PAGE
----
Singles have discovered a brave new world where boy-meets-girl is no longer limited by the boundaries of geography. In cyberspace, a match is just a click away.DOWN-HOME DEMEANOR
The online dating site that intrigues me the most is eHarmony .com, founded by Neil Clark Warren, who has a doctorate in psychology and was once dean of Fuller Theological Seminary’s graduate school of psychology. Anyone who watches cable TV is sure to have seen one of his folksy pitches for eHarmony.com. I smile each time I see one of those brightly lit commercials because I knew Neil Clark Warren before he was known as Neil Clark Warren. Back in the 1980s and early 1990s, Dr. Warren wrote several books in the same vein as my father, Gary Smalley—self-help titles like Finding the Love of Your Life and Date…or Soul Mate? How to Know If Someone Is Worth Pursuing in Two Dates or Less. Like my father, Dr. Warren was a frequent guest on the Focus on the Family radio broadcast, batting ideas back and forth with Dr. James Dobson on how listeners could find the right mates, improve their communication skills, and build marriages that last.
Then the World Wide Web brought the Internet to the masses in the latter half of the 1990s, and the entrepreneurial Dr. Warren and his investors (who included my father), jumped into the dotcom craze with an idea that actually worked. Since its debut in 2000, eHarmony.com has become such a financial and cultural success that Jay Leno parodied Neil Clark Warren by wearing a wig in a Tonight Show skit: “Turns out that Saddam Hussein is a neat freak who likes to eat Doritos and Cheetos all day,” joked Leno. “At least, that’s what he said on his profile for eHarmony.com.”
The buzzword you hear about online dating these days is compatibility, which is promoted as the key to success in a long-term relationship. With a warm and encouraging demeanor, Dr. Warren reminds TV viewers that eHarmony.com creates compatible matches based on twenty-nine dimensions proven to predict happier, healthier relationships. The happiest couples, he says, tend to have similar levels of intelligence, energy, and ambition, and they clearly enjoy doing things together. I nod my head in agreement, but only up to a point. Sure, compatibility is great. Who would want to spend the rest of his or her life with someone who doesn’t share similar outlooks, desires, and tastes? Where Amy and I part ways with the online dating world is with the notion that all you need to succeed in love is to sprinkle the pixie dust of compatibility in the relationship and you’re a match.
Wrong! Compatibility is not the most important element to a successful relationship. Every person should enter a dating relationship with as much knowledge and skill as possible, and then continue on the same path of gaining more wisdom and understanding. Unfortunately, some people scroll through a list of matches and create images in their minds, and rarely do those images match up with reality.Amy:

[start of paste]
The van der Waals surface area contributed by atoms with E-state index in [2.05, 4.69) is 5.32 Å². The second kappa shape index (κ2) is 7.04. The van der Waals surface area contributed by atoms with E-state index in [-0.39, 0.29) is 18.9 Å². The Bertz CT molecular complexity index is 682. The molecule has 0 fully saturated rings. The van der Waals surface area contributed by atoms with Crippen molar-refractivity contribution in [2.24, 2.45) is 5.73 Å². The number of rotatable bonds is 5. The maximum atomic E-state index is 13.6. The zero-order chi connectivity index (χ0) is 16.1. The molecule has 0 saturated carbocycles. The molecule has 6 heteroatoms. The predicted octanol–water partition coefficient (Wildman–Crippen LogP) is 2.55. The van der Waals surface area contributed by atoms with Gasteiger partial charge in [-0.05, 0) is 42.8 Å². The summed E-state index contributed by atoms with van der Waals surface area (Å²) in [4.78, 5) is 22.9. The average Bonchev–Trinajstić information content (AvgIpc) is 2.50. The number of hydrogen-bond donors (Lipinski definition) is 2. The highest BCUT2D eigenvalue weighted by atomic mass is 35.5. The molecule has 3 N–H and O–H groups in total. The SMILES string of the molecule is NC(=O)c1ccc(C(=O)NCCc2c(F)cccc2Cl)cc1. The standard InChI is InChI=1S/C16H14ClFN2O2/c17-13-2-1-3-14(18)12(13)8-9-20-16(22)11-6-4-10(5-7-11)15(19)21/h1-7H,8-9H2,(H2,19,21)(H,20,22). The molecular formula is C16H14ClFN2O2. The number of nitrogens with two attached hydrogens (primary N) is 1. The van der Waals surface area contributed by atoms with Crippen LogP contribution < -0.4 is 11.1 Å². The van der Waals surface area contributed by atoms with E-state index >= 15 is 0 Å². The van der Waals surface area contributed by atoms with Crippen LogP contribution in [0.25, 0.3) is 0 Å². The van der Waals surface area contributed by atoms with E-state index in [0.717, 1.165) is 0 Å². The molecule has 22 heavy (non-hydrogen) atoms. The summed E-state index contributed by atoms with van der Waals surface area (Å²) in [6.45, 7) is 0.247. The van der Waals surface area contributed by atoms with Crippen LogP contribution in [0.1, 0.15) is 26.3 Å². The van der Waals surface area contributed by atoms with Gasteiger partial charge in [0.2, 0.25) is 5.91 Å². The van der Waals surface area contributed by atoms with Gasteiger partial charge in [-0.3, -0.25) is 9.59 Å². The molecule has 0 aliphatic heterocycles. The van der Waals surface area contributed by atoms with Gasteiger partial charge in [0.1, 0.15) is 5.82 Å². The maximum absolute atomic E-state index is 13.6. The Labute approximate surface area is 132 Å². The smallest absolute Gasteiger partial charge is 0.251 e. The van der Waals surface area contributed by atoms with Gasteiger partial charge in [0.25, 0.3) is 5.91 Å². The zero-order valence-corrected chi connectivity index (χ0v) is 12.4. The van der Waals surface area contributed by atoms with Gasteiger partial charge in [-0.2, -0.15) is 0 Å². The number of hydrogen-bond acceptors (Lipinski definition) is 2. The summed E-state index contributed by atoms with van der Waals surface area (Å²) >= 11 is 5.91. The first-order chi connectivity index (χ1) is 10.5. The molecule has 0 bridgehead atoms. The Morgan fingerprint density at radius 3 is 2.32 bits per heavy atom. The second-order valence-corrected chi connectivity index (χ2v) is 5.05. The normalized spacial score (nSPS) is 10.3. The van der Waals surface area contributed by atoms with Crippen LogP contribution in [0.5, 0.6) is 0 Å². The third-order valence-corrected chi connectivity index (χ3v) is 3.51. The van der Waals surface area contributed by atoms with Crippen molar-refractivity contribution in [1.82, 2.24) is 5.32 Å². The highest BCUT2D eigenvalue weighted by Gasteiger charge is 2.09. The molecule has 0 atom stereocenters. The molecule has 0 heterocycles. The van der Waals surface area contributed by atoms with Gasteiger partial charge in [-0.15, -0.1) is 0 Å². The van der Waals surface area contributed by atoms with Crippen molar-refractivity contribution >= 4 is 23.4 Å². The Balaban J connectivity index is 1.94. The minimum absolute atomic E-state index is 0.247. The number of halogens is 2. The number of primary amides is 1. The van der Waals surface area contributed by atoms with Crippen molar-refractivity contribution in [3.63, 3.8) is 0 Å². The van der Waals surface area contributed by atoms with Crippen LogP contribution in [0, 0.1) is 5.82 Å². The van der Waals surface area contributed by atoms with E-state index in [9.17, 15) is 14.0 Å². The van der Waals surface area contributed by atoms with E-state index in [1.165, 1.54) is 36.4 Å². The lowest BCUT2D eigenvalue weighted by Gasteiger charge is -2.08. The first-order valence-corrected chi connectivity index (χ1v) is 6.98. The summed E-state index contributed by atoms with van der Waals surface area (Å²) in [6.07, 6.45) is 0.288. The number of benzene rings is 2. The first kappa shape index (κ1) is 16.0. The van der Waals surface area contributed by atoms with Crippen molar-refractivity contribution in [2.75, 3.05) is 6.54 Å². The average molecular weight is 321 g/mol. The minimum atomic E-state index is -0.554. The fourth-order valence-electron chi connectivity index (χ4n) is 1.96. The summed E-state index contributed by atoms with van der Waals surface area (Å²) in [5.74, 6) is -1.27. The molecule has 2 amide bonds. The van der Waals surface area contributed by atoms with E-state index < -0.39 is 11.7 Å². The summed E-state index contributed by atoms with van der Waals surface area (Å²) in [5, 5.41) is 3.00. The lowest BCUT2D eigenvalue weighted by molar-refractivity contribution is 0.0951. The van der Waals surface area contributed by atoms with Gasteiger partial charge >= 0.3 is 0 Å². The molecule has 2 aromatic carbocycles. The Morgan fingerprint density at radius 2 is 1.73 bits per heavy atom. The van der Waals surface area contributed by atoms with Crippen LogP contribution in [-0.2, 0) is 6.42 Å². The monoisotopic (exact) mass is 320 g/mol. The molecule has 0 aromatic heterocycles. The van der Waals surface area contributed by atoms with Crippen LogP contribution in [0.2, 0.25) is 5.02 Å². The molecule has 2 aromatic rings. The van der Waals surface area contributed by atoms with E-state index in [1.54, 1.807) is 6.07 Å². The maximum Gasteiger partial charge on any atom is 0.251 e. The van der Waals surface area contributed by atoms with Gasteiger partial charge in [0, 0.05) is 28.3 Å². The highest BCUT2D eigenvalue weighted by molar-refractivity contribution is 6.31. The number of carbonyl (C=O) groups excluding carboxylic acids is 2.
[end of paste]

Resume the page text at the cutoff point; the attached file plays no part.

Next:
What these online dating services overlook is that finding a compatible person is far easier than mastering what it takes to make a relationship work long term. Compatibility is the easy part; learning how to love is the more difficult task. Compatibility doesn’t mean happiness. What are some things that couples need to master before they are truly compatible? I believe couples on the road to marriage must learn how to communicate, how to forgive, how to get rid of anger, how to create safety in their relationships, and how to resolve conflict. That’s why Michael and I are writing More Than a Match
. We want to teach couples how to arrive at win-win solutions for the issues threatening to divide them. When you really like someone—someone you think you may marry— it’s imperative that you ask the big questions. Many times couples in a relationship assume they know all the big questions to ask. Our encouragement to you is, don’t let any of these questions fall through the cracks.
A third party can help guide your discussion, possibly seeing areas of weakness you might miss. Michael and I know that More Than a Match
cannot be that third party, but we can guarantee that you will be far better prepared to answer many of the biggies if you stay with us throughout the pages of this book.From the Hardcover edition.
Excerpted from More Than a Match by Michael and Amy Smalley with Mike Yorkey. Copyright © 2007 by Michael and Amy Smalley with Mike Yorkey. Excerpted by permission of WaterBrook Press, a division of Random House, Inc. All rights reserved. No part of this excerpt may be reproduced or reprinted without permission in writing from the publisher.